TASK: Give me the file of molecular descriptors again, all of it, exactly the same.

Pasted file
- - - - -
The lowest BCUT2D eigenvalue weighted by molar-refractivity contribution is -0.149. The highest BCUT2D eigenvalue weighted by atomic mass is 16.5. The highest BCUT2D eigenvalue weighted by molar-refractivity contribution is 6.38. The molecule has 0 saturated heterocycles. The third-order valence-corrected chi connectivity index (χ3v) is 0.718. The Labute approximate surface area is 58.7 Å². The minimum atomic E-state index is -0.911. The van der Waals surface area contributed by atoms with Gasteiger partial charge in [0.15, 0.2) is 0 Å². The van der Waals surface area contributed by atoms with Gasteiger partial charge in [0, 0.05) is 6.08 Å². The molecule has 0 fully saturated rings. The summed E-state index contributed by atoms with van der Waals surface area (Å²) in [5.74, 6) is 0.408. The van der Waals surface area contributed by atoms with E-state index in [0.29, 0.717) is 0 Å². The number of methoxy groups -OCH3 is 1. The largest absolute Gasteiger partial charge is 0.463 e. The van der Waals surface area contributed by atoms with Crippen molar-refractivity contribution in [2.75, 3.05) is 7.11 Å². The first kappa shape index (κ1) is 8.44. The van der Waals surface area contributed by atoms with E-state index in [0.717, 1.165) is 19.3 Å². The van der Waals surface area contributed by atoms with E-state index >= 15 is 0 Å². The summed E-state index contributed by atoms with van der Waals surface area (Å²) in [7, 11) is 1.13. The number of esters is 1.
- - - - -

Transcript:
The lowest BCUT2D eigenvalue weighted by molar-refractivity contribution is -0.149. The highest BCUT2D eigenvalue weighted by atomic mass is 16.5. The highest BCUT2D eigenvalue weighted by molar-refractivity contribution is 6.38. The molecule has 0 saturated heterocycles. The third-order valence-corrected chi connectivity index (χ3v) is 0.718. The Labute approximate surface area is 58.7 Å². The minimum atomic E-state index is -0.911. The van der Waals surface area contributed by atoms with Gasteiger partial charge in [0.15, 0.2) is 0 Å². The van der Waals surface area contributed by atoms with Gasteiger partial charge in [0, 0.05) is 6.08 Å². The molecule has 0 fully saturated rings. The summed E-state index contributed by atoms with van der Waals surface area (Å²) in [5.74, 6) is 0.408. The van der Waals surface area contributed by atoms with E-state index in [0.29, 0.717) is 0 Å². The number of methoxy groups -OCH3 is 1. The largest absolute Gasteiger partial charge is 0.463 e. The van der Waals surface area contributed by atoms with Crippen molar-refractivity contribution in [2.75, 3.05) is 7.11 Å². The first kappa shape index (κ1) is 8.44. The van der Waals surface area contributed by atoms with E-state index in [0.717, 1.165) is 19.3 Å². The van der Waals surface area contributed by atoms with E-state index >= 15 is 0 Å². The summed E-state index contributed by atoms with van der Waals surface area (Å²) in [7, 11) is 1.13. The number of esters is 1.